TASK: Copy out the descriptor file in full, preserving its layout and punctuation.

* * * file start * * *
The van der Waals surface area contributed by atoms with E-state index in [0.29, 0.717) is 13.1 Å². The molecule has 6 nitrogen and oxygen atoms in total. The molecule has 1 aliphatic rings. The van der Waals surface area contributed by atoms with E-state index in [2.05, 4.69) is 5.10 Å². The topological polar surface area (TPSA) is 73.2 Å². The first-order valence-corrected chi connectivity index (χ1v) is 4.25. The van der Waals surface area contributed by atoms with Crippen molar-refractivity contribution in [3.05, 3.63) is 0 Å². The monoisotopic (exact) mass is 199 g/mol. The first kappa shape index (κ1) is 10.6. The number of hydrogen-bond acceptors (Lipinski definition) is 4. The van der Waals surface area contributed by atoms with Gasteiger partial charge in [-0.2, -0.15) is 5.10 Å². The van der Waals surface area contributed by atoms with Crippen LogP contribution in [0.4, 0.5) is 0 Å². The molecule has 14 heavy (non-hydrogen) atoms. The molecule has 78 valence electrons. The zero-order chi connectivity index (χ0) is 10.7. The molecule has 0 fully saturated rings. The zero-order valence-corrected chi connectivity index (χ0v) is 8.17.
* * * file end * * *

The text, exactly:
The van der Waals surface area contributed by atoms with E-state index in [0.29, 0.717) is 13.1 Å². The molecule has 6 nitrogen and oxygen atoms in total. The molecule has 1 aliphatic rings. The van der Waals surface area contributed by atoms with E-state index in [2.05, 4.69) is 5.10 Å². The topological polar surface area (TPSA) is 73.2 Å². The first-order valence-corrected chi connectivity index (χ1v) is 4.25. The van der Waals surface area contributed by atoms with Crippen molar-refractivity contribution in [3.05, 3.63) is 0 Å². The monoisotopic (exact) mass is 199 g/mol. The first kappa shape index (κ1) is 10.6. The number of hydrogen-bond acceptors (Lipinski definition) is 4. The van der Waals surface area contributed by atoms with Gasteiger partial charge in [-0.2, -0.15) is 5.10 Å². The van der Waals surface area contributed by atoms with Crippen LogP contribution in [0.4, 0.5) is 0 Å². The molecule has 14 heavy (non-hydrogen) atoms. The molecule has 78 valence electrons. The zero-order chi connectivity index (χ0) is 10.7. The molecule has 0 fully saturated rings. The zero-order valence-corrected chi connectivity index (χ0v) is 8.17.